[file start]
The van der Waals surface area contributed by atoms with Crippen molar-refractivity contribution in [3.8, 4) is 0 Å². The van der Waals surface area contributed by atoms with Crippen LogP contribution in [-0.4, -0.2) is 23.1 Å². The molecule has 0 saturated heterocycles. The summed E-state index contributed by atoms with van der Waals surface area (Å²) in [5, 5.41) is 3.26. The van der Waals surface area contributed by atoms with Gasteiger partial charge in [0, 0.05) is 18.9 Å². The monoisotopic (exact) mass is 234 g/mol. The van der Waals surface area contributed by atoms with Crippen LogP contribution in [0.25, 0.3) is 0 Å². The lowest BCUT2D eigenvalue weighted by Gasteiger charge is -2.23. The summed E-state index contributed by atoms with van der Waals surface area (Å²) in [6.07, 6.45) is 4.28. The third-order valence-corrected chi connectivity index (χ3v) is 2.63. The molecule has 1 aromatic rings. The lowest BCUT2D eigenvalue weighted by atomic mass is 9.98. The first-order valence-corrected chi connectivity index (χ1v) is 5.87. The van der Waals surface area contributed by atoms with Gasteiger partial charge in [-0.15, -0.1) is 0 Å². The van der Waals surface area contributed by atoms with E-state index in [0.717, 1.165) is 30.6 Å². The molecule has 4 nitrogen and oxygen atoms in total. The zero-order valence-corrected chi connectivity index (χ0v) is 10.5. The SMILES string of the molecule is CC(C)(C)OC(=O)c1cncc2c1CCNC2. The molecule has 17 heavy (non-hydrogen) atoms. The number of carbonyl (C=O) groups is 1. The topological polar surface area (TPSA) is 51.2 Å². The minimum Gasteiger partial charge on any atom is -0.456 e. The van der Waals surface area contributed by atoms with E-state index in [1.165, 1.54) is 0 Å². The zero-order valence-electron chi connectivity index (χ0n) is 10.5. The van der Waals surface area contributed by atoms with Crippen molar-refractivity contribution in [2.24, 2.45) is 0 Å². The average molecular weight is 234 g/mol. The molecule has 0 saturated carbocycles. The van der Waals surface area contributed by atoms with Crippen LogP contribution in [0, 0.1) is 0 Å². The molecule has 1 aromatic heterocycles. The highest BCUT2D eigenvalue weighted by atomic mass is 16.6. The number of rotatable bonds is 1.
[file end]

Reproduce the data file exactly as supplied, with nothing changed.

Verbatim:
The van der Waals surface area contributed by atoms with Crippen molar-refractivity contribution in [3.8, 4) is 0 Å². The van der Waals surface area contributed by atoms with Crippen LogP contribution in [-0.4, -0.2) is 23.1 Å². The molecule has 0 saturated heterocycles. The summed E-state index contributed by atoms with van der Waals surface area (Å²) in [5, 5.41) is 3.26. The van der Waals surface area contributed by atoms with Gasteiger partial charge in [0, 0.05) is 18.9 Å². The monoisotopic (exact) mass is 234 g/mol. The van der Waals surface area contributed by atoms with Crippen LogP contribution in [0.25, 0.3) is 0 Å². The lowest BCUT2D eigenvalue weighted by Gasteiger charge is -2.23. The summed E-state index contributed by atoms with van der Waals surface area (Å²) in [6.07, 6.45) is 4.28. The third-order valence-corrected chi connectivity index (χ3v) is 2.63. The molecule has 1 aromatic rings. The lowest BCUT2D eigenvalue weighted by atomic mass is 9.98. The first-order valence-corrected chi connectivity index (χ1v) is 5.87. The van der Waals surface area contributed by atoms with Gasteiger partial charge in [-0.15, -0.1) is 0 Å². The van der Waals surface area contributed by atoms with E-state index in [0.717, 1.165) is 30.6 Å². The molecule has 4 nitrogen and oxygen atoms in total. The zero-order valence-corrected chi connectivity index (χ0v) is 10.5. The SMILES string of the molecule is CC(C)(C)OC(=O)c1cncc2c1CCNC2. The molecule has 17 heavy (non-hydrogen) atoms. The number of carbonyl (C=O) groups is 1. The topological polar surface area (TPSA) is 51.2 Å². The minimum Gasteiger partial charge on any atom is -0.456 e. The van der Waals surface area contributed by atoms with E-state index in [1.165, 1.54) is 0 Å². The zero-order valence-electron chi connectivity index (χ0n) is 10.5. The van der Waals surface area contributed by atoms with Crippen molar-refractivity contribution in [2.24, 2.45) is 0 Å². The average molecular weight is 234 g/mol. The molecule has 0 saturated carbocycles. The van der Waals surface area contributed by atoms with Crippen LogP contribution in [0, 0.1) is 0 Å². The molecule has 1 aromatic heterocycles. The highest BCUT2D eigenvalue weighted by atomic mass is 16.6. The number of rotatable bonds is 1.